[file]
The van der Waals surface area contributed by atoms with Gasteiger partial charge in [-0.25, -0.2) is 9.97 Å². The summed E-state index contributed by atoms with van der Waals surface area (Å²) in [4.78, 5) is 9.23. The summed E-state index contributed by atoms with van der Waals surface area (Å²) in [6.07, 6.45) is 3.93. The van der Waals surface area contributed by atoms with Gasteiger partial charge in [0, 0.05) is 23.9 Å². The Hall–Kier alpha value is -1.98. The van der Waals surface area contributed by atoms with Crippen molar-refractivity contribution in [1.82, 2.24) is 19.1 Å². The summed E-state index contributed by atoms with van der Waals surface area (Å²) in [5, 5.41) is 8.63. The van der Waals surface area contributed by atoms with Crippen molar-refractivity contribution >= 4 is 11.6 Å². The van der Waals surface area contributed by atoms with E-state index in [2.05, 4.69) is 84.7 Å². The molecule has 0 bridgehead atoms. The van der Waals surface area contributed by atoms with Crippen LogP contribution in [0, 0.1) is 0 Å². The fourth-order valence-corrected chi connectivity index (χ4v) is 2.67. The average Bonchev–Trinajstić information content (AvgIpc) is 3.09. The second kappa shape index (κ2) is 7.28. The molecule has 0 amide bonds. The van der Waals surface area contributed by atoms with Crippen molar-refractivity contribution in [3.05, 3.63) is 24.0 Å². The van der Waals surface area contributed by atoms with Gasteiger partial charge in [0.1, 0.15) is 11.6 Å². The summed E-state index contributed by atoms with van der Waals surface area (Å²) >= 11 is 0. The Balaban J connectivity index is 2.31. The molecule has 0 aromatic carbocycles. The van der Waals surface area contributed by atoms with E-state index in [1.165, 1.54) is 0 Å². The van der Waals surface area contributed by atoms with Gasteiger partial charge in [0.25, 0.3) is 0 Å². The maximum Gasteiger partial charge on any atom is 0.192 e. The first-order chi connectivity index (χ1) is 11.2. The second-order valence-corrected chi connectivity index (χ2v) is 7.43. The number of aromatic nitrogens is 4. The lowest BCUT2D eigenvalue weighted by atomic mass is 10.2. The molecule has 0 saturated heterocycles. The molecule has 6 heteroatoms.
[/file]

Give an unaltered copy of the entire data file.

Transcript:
The van der Waals surface area contributed by atoms with Gasteiger partial charge in [-0.25, -0.2) is 9.97 Å². The summed E-state index contributed by atoms with van der Waals surface area (Å²) in [4.78, 5) is 9.23. The summed E-state index contributed by atoms with van der Waals surface area (Å²) in [6.07, 6.45) is 3.93. The van der Waals surface area contributed by atoms with Gasteiger partial charge in [0, 0.05) is 23.9 Å². The Hall–Kier alpha value is -1.98. The van der Waals surface area contributed by atoms with Crippen molar-refractivity contribution in [1.82, 2.24) is 19.1 Å². The summed E-state index contributed by atoms with van der Waals surface area (Å²) in [5, 5.41) is 8.63. The van der Waals surface area contributed by atoms with Crippen molar-refractivity contribution >= 4 is 11.6 Å². The van der Waals surface area contributed by atoms with E-state index in [2.05, 4.69) is 84.7 Å². The molecule has 0 bridgehead atoms. The van der Waals surface area contributed by atoms with Crippen LogP contribution in [0, 0.1) is 0 Å². The fourth-order valence-corrected chi connectivity index (χ4v) is 2.67. The average Bonchev–Trinajstić information content (AvgIpc) is 3.09. The second kappa shape index (κ2) is 7.28. The molecule has 0 amide bonds. The van der Waals surface area contributed by atoms with Crippen molar-refractivity contribution in [3.05, 3.63) is 24.0 Å². The van der Waals surface area contributed by atoms with Gasteiger partial charge in [0.1, 0.15) is 11.6 Å². The summed E-state index contributed by atoms with van der Waals surface area (Å²) >= 11 is 0. The Balaban J connectivity index is 2.31. The molecule has 0 aromatic carbocycles. The van der Waals surface area contributed by atoms with E-state index in [1.165, 1.54) is 0 Å². The van der Waals surface area contributed by atoms with Gasteiger partial charge in [0.25, 0.3) is 0 Å². The maximum Gasteiger partial charge on any atom is 0.192 e. The first-order chi connectivity index (χ1) is 11.2. The second-order valence-corrected chi connectivity index (χ2v) is 7.43. The number of aromatic nitrogens is 4. The lowest BCUT2D eigenvalue weighted by atomic mass is 10.2. The molecule has 0 saturated heterocycles. The molecule has 6 heteroatoms.